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Taurus 856: Return of a Classic Revolver

Taurus 856 revolver

[Editor’s note: Taurus announced the new Defender 856 at the 2020 SHOT Show. The new guns are +P rated with a 3″ barrel and a front night sight.]

Taurus USA announced the return of the Model 856 revolver.

While the gun is interesting on its own, I find that it is an even more compelling introduction when it is put head-to-head with the Colt Cobra. But, I’m getting ahead of myself. Let’s first take a look at what the gun is.

Just the Facts

At its most basic, the Taurus 856 is a 6-shot, compact revolver with a steel frame. It comes in at less than 1.5 pounds unloaded and is chambered for the venerable .38 Special cartridge.

The gun has sights typical to concealed carry revolvers of this size: a fixed front ramp with a trench-style rear that is integral to the frame and top strap.

Taurus uses a set of its own rubber stocks on the gun. I’ve not had a chance to shoot a gun with these grips yet, but they look to be an improvement over some of the grips the company used in the past. The profile looks similar to Pachmayr Compac grips I’ve used occasionally on my Smith & Wesson J-frames.

(Update: Taurus will introduce new frame colors for the 856 at the 2019 SHOT Show.)

Six Shots or Only Five?

When Dirty Harry asked that question, he was talking about the rounds in his 6-shot .44 Magnum. But a lot of cops were asking themselves the same question when that movie was released. Should their backup gun hold six shots, or only five?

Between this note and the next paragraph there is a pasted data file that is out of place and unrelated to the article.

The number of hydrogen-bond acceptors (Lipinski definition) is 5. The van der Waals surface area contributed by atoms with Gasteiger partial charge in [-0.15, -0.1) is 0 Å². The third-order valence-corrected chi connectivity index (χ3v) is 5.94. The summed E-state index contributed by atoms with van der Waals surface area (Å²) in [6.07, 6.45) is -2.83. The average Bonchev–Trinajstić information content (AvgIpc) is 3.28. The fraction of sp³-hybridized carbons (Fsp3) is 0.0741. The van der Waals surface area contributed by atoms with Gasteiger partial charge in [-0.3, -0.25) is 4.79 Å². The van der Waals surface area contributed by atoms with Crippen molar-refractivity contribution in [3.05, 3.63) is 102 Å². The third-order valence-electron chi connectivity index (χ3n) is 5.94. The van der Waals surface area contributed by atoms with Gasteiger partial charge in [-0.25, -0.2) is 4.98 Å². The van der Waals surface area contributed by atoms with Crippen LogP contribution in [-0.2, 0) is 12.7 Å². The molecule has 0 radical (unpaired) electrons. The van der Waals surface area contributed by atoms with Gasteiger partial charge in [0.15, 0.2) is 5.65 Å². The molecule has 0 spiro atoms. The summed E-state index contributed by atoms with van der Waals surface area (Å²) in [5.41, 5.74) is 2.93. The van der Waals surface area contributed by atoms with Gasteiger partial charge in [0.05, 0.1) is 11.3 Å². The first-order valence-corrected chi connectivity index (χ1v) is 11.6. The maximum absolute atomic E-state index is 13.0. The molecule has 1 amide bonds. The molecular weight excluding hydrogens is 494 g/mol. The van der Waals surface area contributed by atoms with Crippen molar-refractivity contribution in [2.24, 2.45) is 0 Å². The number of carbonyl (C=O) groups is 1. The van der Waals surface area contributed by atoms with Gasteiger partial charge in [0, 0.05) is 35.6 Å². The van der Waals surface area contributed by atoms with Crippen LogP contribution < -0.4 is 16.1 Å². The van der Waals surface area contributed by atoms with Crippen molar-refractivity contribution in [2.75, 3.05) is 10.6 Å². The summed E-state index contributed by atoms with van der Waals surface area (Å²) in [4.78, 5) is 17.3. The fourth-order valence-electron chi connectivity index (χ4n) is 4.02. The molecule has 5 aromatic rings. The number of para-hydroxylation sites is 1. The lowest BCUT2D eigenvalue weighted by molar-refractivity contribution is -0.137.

While many compact wheel guns use a 5-shot cylinder to decrease the gun’s width, there are a lot of people who are hesitant to give up that extra round of ammunition in their defensive handgun.

Guns like the Colt Cobra battled the 5-shot J-frames from Smith & Wesson for position in the ankle holsters of cops in the 60s and 70s. That single extra round of ammo made the decision easy for a lot of lawmen. A little extra width and weight were a cheap price for 20% more firepower.

With the renewed interest in the compact revolver, companies have expanded their wheelgun offerings in recent years. This includes Colt, that rolled out its updated Cobra in 2017.

Bull vs. Snake

The new Taurus 856 is a direct competitor to the new Cobra. Both are compact, steel-frame revolvers with 6-shot cylinders.

There are differences, of course. Here’s a look at some of their specs:

Taurus 856Colt Cobra
caliber.38 Special.38 Special
capacity6 rounds6 rounds
actiondouble action/single actiondouble action/single action
barrel length2"2"
overall length6.55"7.2"
unloaded weight22.1 oz25.0 oz
frame materialcarbon steel or stainless steelstainless steel
height4.8"4.9"
width1.41"1.40"
sightsserrated front ramp, fixed trench style rearfiber optic front, fixed trench style rear
gripTaurus branded rubberHogue Overmolded
finishmatte blue or matte stainlessmatte finish
MSRP$329$699

While I would prefer the Colt’s fiber optic sight to the Taurus’s serrated ramp, the specs seem to heavily favor the Model 856 when you factor in the final comparison: the price.

The Colt Cobra is more than twice the price of the Taurus 856.

I would never buy a self-defense handgun on price alone. However, the huge price difference is likely to sway many people standing at a gun counter.

For me, the key differences are the ones not listed in the spec chart above. What kind of reliability can I expect out of each gun? How smooth is the trigger? Does the gun feel good in my hand?

Those are things that I can only determine through testing of the guns.

Final Thoughts